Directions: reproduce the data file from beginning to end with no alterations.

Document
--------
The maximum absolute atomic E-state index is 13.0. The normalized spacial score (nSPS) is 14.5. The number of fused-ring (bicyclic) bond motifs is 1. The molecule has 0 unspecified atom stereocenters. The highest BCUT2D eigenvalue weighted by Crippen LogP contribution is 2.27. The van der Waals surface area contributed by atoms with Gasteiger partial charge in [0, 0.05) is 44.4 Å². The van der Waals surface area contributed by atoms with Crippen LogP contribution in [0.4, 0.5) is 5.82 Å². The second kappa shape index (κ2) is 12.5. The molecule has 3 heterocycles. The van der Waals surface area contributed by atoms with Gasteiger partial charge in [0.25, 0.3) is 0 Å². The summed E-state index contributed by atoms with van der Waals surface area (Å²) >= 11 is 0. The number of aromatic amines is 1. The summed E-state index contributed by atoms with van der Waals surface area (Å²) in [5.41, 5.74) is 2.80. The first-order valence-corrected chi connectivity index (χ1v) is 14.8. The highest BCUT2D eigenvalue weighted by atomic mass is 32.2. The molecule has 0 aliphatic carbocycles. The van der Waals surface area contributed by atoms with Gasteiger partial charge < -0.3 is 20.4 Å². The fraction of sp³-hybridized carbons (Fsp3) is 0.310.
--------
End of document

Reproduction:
The maximum absolute atomic E-state index is 13.0. The normalized spacial score (nSPS) is 14.5. The number of fused-ring (bicyclic) bond motifs is 1. The molecule has 0 unspecified atom stereocenters. The highest BCUT2D eigenvalue weighted by Crippen LogP contribution is 2.27. The van der Waals surface area contributed by atoms with Gasteiger partial charge in [0, 0.05) is 44.4 Å². The van der Waals surface area contributed by atoms with Crippen LogP contribution in [0.4, 0.5) is 5.82 Å². The second kappa shape index (κ2) is 12.5. The molecule has 3 heterocycles. The van der Waals surface area contributed by atoms with Gasteiger partial charge in [0.25, 0.3) is 0 Å². The summed E-state index contributed by atoms with van der Waals surface area (Å²) >= 11 is 0. The number of aromatic amines is 1. The summed E-state index contributed by atoms with van der Waals surface area (Å²) in [5.41, 5.74) is 2.80. The first-order valence-corrected chi connectivity index (χ1v) is 14.8. The highest BCUT2D eigenvalue weighted by atomic mass is 32.2. The molecule has 0 aliphatic carbocycles. The van der Waals surface area contributed by atoms with Gasteiger partial charge < -0.3 is 20.4 Å². The fraction of sp³-hybridized carbons (Fsp3) is 0.310.